Doing a Quick Fatigue Analysis?
Updated: Apr12 2012, Jun.2014
This very short outline gives an overview of how fatigue analysis
is done in the ground vehicle industry.
NOTE: This is ONLY a rough guide. Use at your own risk.
If its important consult an expert.
There are three things you need to get to solve the problem:
- Material (fatigue data)
- Geometry of component
- Load on component
Get: Name, Heat treatment, Hardness, Yield, Ultimate.
Is it aluminum? What type? (e.g.: AA 2024-T4) What heat treat (i.e. T6 etc).
If its a steel what is the Carbon wt%, heat treatment, hardness
or ultimate tensile strength.
Go to into a database for materials and find the your material.
If no exact match exists you can try something similar for a rough guess at
a prediction. Match the carbon level, and hardness/Ultimate for steel.
Many steels for example, if of medium carbon (about 0.40 to 0.55 wt.%), can be
"represented" by an SAE1045 of similar hardness or ultimate tensile strength.
If you want best possible answer get the material fatigue tested (ASTM E606).
What is the geometry of your part? i.e. How do the loads that are applied
"pass through" the component? Where is the critical failure location and
what is the elastic stress at that location?
E.g.: for a simple gear (Sprocket? :) the tooth may break, or something at the
shaft attachment. Lets assume we are looking at the tooth. It can
be analyzed as a cantilever beam. Apply a Unit Load of some sort (eg. 1000 lbs)
at the contact point. Find the elastic stress at the tooth root. Use text
books, Peterson's Stress Concentration factors or FEA analysis.
Elastic analysis is fine. Note that a gear tooth can also get hit from
"behind" -as you back-up a hill, or engine break etc. These reversed loads
have a huge influence on the critical fatigue "cycle".
Estimate or measure the loads you are going to apply to the
component. Specifically the loads that you considered in the
Geometry section above. The gear tooth load, for example, arises from a
torque on the gear. The gear is rotating at a certain RPM. You can
calculate how often a tooth gets hit at each torque level. It has been
done for the complete torque history of a vehicle on the proving grounds
for each tooth of a gear, but this takes some effort. One could
do a worst case analysis. Note that reversed loading is very
important. A material "remembers" a hit in one direction, and then
"links-up" with a hit in the opposite direction. A simple gear
tooth at constant torque would perhaps see a tooth root stress
as A, B, C below
A B C (tension)
^ ^ ^
/ \ / \ / \
/ \ / \ / \
0___/ \______/ \______/ \_____ ______ _____> t
A back-up load (D) would cause a compressive stress at the hot-spot.
This compressive stress actually would link-up with the largest of
A, B, or C to form the largest cycle. Thus lets assume that
load A is slightly bigger than B or C (non-constant torque on gear)
Then the above load history would be counted as
cycle: Max= A Min=D number= 1
cycle: Max= B Min=0 number= 2 (assuming B=C)
This is called "Cycle Counting". The best automated way is to use the
Rainflow cycle counting program. -if you have a long messy (variable amplitude)
history. The best easy way to understand the counting method is to watch the
stress-strain behaviour of a fatigue test, but if that is not possible, try
the description of the "Reservoir Method" given in the British Standards.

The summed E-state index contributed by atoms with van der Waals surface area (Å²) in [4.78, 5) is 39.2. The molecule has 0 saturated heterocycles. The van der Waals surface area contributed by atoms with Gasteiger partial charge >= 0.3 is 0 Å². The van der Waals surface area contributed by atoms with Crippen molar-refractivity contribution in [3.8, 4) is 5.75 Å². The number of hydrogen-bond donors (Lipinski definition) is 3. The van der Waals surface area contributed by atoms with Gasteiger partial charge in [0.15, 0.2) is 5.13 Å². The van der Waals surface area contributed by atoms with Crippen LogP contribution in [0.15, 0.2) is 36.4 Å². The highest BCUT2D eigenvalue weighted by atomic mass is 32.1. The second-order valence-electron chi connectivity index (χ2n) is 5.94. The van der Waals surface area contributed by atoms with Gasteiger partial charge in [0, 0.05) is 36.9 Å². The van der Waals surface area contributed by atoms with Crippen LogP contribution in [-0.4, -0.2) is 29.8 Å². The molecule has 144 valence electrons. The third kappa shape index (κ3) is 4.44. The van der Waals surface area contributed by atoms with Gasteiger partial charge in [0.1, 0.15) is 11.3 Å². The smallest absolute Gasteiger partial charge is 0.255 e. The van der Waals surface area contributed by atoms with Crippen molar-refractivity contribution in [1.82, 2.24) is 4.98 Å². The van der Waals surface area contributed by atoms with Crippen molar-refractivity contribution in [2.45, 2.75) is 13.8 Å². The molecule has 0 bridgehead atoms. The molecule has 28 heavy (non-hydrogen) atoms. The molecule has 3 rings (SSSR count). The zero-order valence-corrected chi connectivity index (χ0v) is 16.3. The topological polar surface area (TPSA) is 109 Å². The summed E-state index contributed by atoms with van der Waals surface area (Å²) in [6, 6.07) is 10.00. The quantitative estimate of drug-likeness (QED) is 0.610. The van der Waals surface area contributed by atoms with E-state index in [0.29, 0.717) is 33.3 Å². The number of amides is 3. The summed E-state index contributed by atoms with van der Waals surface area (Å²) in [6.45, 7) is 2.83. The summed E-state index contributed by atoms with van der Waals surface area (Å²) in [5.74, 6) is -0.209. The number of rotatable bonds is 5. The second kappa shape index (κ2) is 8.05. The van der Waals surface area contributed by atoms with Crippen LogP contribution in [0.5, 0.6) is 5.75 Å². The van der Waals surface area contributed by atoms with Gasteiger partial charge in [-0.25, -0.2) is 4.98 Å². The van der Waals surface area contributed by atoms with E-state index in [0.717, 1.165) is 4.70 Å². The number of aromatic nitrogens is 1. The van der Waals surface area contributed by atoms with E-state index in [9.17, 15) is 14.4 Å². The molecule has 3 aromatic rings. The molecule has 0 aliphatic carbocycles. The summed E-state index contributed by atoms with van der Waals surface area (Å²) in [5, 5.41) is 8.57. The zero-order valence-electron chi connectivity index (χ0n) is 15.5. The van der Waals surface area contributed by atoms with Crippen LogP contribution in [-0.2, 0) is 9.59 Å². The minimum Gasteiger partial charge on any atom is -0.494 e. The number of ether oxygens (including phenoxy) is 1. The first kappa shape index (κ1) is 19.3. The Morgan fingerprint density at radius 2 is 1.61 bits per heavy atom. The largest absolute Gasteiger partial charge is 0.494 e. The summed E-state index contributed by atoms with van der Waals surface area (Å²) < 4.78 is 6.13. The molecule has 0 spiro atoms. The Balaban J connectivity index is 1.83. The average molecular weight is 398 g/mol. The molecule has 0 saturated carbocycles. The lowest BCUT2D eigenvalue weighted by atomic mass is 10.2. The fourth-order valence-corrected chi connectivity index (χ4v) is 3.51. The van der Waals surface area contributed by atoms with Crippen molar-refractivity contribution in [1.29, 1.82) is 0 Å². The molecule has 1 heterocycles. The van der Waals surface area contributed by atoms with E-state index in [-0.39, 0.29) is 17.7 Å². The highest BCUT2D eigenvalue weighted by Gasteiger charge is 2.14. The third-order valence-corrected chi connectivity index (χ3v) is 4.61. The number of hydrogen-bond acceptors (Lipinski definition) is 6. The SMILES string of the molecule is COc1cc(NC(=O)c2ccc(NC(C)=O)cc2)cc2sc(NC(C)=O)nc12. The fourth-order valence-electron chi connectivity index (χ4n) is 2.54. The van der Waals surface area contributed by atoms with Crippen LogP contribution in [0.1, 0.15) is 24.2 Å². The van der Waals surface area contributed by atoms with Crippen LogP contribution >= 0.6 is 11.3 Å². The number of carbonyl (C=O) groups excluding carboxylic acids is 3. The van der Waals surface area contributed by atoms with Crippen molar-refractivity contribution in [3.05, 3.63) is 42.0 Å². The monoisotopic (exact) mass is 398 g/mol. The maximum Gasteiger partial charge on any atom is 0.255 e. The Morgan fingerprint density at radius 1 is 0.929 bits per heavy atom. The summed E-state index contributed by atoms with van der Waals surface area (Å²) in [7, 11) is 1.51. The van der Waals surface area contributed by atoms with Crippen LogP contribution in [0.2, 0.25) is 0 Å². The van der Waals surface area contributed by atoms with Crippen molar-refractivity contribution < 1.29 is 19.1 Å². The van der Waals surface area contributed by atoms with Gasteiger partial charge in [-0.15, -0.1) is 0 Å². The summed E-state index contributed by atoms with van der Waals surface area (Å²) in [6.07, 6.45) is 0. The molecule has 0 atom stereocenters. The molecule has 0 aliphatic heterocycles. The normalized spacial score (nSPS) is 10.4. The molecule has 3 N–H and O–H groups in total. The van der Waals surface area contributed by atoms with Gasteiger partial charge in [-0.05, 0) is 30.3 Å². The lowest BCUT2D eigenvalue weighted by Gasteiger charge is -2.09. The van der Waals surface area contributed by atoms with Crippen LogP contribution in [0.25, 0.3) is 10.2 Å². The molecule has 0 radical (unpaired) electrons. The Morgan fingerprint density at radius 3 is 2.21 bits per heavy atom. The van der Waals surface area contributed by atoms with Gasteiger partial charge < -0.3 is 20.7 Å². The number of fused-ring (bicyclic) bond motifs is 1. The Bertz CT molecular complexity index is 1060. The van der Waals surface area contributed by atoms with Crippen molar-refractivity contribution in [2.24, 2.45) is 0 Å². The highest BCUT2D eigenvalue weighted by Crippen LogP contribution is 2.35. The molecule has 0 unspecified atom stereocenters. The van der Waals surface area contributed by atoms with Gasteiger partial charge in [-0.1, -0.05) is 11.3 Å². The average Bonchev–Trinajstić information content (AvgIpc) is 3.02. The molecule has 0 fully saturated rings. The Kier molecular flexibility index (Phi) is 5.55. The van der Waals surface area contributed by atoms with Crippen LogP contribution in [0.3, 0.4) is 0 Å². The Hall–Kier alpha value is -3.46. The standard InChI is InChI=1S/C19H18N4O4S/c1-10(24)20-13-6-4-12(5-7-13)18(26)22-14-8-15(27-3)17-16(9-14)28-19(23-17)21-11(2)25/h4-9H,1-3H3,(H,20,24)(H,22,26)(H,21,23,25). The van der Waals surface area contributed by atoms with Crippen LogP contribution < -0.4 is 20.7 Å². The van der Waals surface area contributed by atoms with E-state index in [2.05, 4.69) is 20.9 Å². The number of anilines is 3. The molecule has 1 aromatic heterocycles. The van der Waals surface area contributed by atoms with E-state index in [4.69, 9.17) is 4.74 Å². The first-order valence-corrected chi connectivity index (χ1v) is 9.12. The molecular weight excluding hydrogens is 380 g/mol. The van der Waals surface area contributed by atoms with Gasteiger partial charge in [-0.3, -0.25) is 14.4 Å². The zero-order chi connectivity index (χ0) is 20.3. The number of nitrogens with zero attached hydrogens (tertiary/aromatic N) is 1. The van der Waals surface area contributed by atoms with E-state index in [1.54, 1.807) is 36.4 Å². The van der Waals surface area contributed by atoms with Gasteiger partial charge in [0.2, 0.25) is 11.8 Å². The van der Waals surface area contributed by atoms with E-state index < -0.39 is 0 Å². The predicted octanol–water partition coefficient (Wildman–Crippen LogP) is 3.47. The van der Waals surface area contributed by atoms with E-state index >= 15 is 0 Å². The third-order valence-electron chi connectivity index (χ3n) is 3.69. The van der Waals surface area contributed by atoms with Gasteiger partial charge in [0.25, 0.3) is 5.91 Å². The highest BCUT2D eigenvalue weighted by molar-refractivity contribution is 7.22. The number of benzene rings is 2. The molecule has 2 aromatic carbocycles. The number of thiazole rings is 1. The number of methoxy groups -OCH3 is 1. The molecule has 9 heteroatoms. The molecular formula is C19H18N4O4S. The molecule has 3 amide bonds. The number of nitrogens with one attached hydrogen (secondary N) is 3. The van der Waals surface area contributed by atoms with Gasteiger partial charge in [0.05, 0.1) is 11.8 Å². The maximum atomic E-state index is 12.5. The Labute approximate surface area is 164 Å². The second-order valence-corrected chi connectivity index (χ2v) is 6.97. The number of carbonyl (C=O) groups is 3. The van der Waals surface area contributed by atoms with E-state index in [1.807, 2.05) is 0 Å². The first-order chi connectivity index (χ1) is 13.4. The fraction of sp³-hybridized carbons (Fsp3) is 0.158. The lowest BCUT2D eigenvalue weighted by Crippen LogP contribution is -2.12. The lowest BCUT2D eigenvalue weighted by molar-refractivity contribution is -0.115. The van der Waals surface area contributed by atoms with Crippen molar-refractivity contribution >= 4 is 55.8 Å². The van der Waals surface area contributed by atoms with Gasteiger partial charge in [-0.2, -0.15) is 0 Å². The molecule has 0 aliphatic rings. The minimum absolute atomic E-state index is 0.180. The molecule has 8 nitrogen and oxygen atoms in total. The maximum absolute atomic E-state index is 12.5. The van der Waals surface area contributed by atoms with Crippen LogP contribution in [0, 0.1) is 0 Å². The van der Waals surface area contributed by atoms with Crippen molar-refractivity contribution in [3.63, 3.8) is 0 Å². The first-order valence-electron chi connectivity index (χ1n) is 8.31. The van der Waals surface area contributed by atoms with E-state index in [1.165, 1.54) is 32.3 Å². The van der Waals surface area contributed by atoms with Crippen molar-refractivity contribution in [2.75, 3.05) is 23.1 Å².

It can be applied "by hand" to short load histories.
Without getting into a whole lot of detail, once you have estimated the
elastic hot-spot Stress (at the tooth root of the sprocket, for example)
for your unit load of X newtons (or lbs, or whatever) then ratio your cycle
history Max, Mins according to the actual load history. Plug these stresses
into one of the "Calculators"
example for SAE4130
in the material database and click "Calculate button.
(Note: remove the example elastic stresses entered on the page and put in your own)
Many of the entries in the material data base have three items for each material:
- Raw test data
- Fitted curve (sort of a least sq. fit to raw)
- Calculator (uses the Fitted to calculate life)
Calculate will bring back a page that has a table at the top
that looks like this:
#xcalc2 Loop Smax Smin N Sigmax Sigmin Delta Epsmax Epsmin DeltaEps %Eps %SWaT %Sts %Morr %Goodm
#xcalc2 1 1200.0 -600.0 1.0 679. -550. 1229. 0.00962 -.00234 0.01196 99.1 95.1 99.1 98.0 96.6
#xcalc2 2 600.0 -100.0 20.0 475. -214. 689. 0.00403 0.00081 0.00323 0.9 4.9 0.9 2.0 3.4
#xcalc3 StrainLife_Reps SWaT_Life_Reps StressLife_Reps Morrow_Reps Goodman_Reps (Reps= Repetions)
#xcalc3 3664.3 2829.9 3664.3 2076.4 1517.0
Smax, Smin and N are what you put into the table for calculation.
Sigmax, Sigmin, Delta, Epsmax, Epsmin, DeltaEps are the hysteresis loop tips
shown in the first graph below the table.
%Eps, %SWat %Sts %Morr %Goodm are the fatigue damage percentage
that each of the entered cycle sets caused (hopefully).
(some folks have their favorites).
StrainLife_Reps, .... etc are the number of times that your entered history
can be repeated before predicted failure.
In my opinion if you have tensile mean stresses at your hot spot where
use the SmithWatsonTopper estimate SWaT_Life_Reps. If your mean is in
compression (negative) use the Morrow_Reps.
The graphs below the table are the stress-strain paths that your elastic
stresses caused at the critical hot spot. They are shown to give you an
idea of how much plasticity is going on. For more on how this is done see
the page on
The second graph is a plot of each of you cycle sets and re-ordered with
largest range(max-min) on the left and smallest on the right. Also shown is
how much damage each Rainflow counted cycle set has caused.
Thats it. Have fun.
Note that if you are designing something critical you should
not rely on this rough outline without talking to an expert person.
More Detailed Analyses: